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The grandson of Joseph Mather, Stephen was the first director of the National Park Service, and more than doubled the park system's land area.
Stephen Tying Mather was the great grandson of Deacon Joseph Mather. He was born in 1867 in California where he loved spending time outdoors. Following his graduation from the University of California Berkeley in 1887, he became a reporter for the New York Sun. Following his marriage to Jane Thacker Floy, he left journalism to work for the Borax Company, where his father worked. He moved with his wife to Chicago and became very successful, founding his own Borax company and becoming a millionaire. He was able to retire at the age of forty seven. That same year, on a visit to Yosemite and Sequoia, two of the nation’s few western national parks, Mather found the parks to be undermanaged and ill-protected. He wrote a critical letter to the Secretary of the Interior, Franklin K. Lane, who was also a Berkeley graduate. His friend wrote back "Dear Steve, if you don’t like the way the national parks are being run, come on down to Washington and run them yourself.” And that is exactly what Mather did. He became Assistant to the Secretary of the Interior and lobbied the case for the National Park Service. He led efforts to gain Congressional and public interest and to create the park bureau. This led President Woodrow Wilson to authorize the National Park Service in 1916. Mather was appointed as the first director of the National Park Service in 1917. He is responsible for more than doubling the land in the park system to include Grand Canyon, Bryce, Zion, Acadia, Shenandoah and more. He believed that beautiful lands in the United States should be protected and made available to people for enjoyment.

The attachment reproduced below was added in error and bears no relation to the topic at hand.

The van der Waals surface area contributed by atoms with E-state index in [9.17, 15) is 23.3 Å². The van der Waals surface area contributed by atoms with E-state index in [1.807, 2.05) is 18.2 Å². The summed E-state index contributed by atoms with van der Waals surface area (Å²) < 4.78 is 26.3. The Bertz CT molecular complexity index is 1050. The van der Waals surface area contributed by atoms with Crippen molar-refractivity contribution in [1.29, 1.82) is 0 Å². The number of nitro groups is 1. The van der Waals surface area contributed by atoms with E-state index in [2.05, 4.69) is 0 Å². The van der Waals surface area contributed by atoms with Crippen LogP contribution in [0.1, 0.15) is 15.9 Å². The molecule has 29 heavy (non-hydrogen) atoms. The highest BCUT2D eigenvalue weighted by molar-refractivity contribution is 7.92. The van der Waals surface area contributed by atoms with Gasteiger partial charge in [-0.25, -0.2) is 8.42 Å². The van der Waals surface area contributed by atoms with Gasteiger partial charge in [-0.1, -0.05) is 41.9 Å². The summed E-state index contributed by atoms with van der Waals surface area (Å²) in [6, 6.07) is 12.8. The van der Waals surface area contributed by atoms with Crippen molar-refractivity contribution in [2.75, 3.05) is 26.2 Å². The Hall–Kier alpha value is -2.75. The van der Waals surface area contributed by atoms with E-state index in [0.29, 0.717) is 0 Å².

In fact if you travel to these parks today, you will see prominent plaques and even statues of Stephen Mather. An inscription on the plaques reads: "He laid the foundation of the National Park Service, defining and establishing the policies under which its areas shall be developed and conserved, unimpaired for future generations. There will never come and end to the good that he has done."
Stephen Mather's own words stated his intentions best: "Who will gainsay that the parks contain the highest potentialities of national pride, national contentment, and national health? A visit inspires love of country; begets contentment; engenders pride of possession; contains the antidote for national restlessness.... He is a better citizen with a keener appreciation of the privilege of living here who has toured the national parks."